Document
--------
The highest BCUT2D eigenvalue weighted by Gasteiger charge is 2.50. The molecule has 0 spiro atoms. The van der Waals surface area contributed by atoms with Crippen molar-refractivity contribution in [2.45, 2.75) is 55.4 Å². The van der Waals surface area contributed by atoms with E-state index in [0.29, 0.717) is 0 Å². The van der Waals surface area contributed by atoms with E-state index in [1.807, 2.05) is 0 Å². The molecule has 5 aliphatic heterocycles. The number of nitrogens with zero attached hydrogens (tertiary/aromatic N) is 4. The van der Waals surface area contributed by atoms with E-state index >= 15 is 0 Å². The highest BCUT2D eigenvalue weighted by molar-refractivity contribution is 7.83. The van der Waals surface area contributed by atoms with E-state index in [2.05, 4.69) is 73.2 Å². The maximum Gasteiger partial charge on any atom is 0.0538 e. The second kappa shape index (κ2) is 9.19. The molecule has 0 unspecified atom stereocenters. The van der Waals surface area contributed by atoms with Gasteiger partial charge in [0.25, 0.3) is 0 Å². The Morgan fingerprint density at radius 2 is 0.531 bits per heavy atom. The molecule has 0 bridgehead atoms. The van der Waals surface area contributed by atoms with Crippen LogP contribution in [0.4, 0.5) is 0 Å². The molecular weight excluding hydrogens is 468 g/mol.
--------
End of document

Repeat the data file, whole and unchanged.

The highest BCUT2D eigenvalue weighted by Gasteiger charge is 2.50. The molecule has 0 spiro atoms. The van der Waals surface area contributed by atoms with Crippen molar-refractivity contribution in [2.45, 2.75) is 55.4 Å². The van der Waals surface area contributed by atoms with E-state index in [0.29, 0.717) is 0 Å². The van der Waals surface area contributed by atoms with E-state index in [1.807, 2.05) is 0 Å². The molecule has 5 aliphatic heterocycles. The number of nitrogens with zero attached hydrogens (tertiary/aromatic N) is 4. The van der Waals surface area contributed by atoms with E-state index >= 15 is 0 Å². The highest BCUT2D eigenvalue weighted by molar-refractivity contribution is 7.83. The van der Waals surface area contributed by atoms with E-state index in [2.05, 4.69) is 73.2 Å². The maximum Gasteiger partial charge on any atom is 0.0538 e. The second kappa shape index (κ2) is 9.19. The molecule has 0 unspecified atom stereocenters. The van der Waals surface area contributed by atoms with Gasteiger partial charge in [0.25, 0.3) is 0 Å². The Morgan fingerprint density at radius 2 is 0.531 bits per heavy atom. The molecule has 0 bridgehead atoms. The van der Waals surface area contributed by atoms with Crippen LogP contribution in [0.4, 0.5) is 0 Å². The molecular weight excluding hydrogens is 468 g/mol.